In the post-Soviet Constitution of the Russian Federation adopted in 1993, there are 48 articles contained under the heading of “Rights and Freedoms of Man and Citizen.” Rights of personhood are said to be “inalienable” and equal to all, including the usual litany of conscience, speech, religion, privacy, and criminal procedure. But how realistic are those guarantees without a truly independent judiciary and a vigorously adamant voting public? The most obvious example of recent times is that the 2-year sentence for the members of the Pussy Riot for “hooliganism motivated by religious hatred” was known in the press several days before it was announced by the court. Was the sentence dictated by authorities, or by the hierarchy of the Church? Setting aside the freedom of speech issues, the judicial independence of the system is the more important issue. Nobody in the West can know about the particular sentence but criticism of judicial independence in Russia is as common as widespread knowledge of corruption in the government.
Meanwhile, speaking of rampant corruption in the system, we could profitably compare Russia of today with the U.S. of the Industrial Revolution. Graft and corruption were widespread during the heyday of the building of the financial empires in the U.S. of the late 19th Century. The Robber Barons of California were never accused of outright crime but Tammany Hall and Boss Tweed were a clear example of the phenomenon. Later, the Daley regime of Chicago had its heyday.
What happened to that sort of overt corruption in the U.S.? For one thing, the major players amassing enormous fortunes were not just taking money, they were building things. The ethos of the day prompted the Rockefellers, Fords, Morgans, and Stanford to build institutions that would last beyond them – to build a legacy, if you will. To build major institutions meant the need for managerial skills and technical innovation. In other words, building the future provided all the conditions for emergence of a strong middle class. The demise of the middle class in the U.S. in the last 40 years in the wake of Reagonomics is another story.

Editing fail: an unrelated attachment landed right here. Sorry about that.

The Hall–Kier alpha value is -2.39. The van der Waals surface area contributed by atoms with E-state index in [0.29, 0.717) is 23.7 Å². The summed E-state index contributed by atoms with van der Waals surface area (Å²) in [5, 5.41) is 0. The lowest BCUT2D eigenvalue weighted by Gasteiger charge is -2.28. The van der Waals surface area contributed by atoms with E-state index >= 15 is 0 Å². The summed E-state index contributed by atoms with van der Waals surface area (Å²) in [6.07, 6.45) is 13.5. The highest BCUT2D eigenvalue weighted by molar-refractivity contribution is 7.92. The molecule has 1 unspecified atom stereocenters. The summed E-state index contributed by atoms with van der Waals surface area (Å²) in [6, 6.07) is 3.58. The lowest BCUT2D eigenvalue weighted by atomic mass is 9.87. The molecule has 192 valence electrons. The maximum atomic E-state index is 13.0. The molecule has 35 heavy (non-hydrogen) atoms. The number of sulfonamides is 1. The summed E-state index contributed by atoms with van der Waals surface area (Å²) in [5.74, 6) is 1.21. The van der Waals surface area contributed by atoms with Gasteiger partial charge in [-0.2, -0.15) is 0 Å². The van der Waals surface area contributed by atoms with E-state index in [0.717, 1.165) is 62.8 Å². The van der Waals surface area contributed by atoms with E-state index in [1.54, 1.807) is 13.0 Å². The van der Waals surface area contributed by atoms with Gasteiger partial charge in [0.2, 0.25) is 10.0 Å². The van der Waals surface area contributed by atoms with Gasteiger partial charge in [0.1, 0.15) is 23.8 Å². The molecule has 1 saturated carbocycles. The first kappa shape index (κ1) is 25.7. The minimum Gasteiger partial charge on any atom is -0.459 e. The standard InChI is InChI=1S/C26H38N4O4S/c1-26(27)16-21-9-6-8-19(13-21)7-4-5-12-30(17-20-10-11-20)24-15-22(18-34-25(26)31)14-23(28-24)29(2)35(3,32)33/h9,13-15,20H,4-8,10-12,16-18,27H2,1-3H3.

Might the same thing be happening or about to happen in Russia? The younger generation is well aware of what is happening in the rest of the world and how the stability of their society could be enhanced by spreading financial advantages of the new economy to a wider base. The elements are there if the ruling elite decides that building for the future is as important as taking the cash. That’s where Putin’s new rhetoric comes into play.
“We are not protecting the Syrian government, but international law. We need to use the United Nations Security Council and believe that preserving law and order in today’s complex and turbulent world is one of the few ways to keep international relations from sliding into chaos. The law is still the law, and we must follow it whether we like it or not.”
“[F]orce has proved ineffective and pointless. . . . We must stop using the language of force and return to the path of civilized diplomatic and political settlement.”
“We are all different, but when we ask for the Lord’s blessings, we must not forget that God created us equal.”
Wow, amazing rhetoric (created and promoted with the help of an American public relations firm). From here, one of two things can happen. Putin can find that he is now regarded in Russia as weak and not the traditional strongman, and thus be on his way out. Or this rhetoric can take root and flourish as political fuel for the next hundred years. The buzz in the Russian media thus far supports the latter reading. If that occurs, the result could be similar to the odyssey of U.S. political rights rhetoric – if you keep saying it, eventually you have to do it.
Wayne McCormack is a Professor of Law at the University of Utah S.J. Quinney College of Law, where he teaches Constitutional Law, Counter-Terrorism, International Criminal Law, Torts, and Civil Procedure. From 1997-2002 he coordinated the University of Utah’s involvement with the 2002 Olympic Winter Games, and that experience led to security planning for major events and interest in international legal issues, including the law related to terrorism.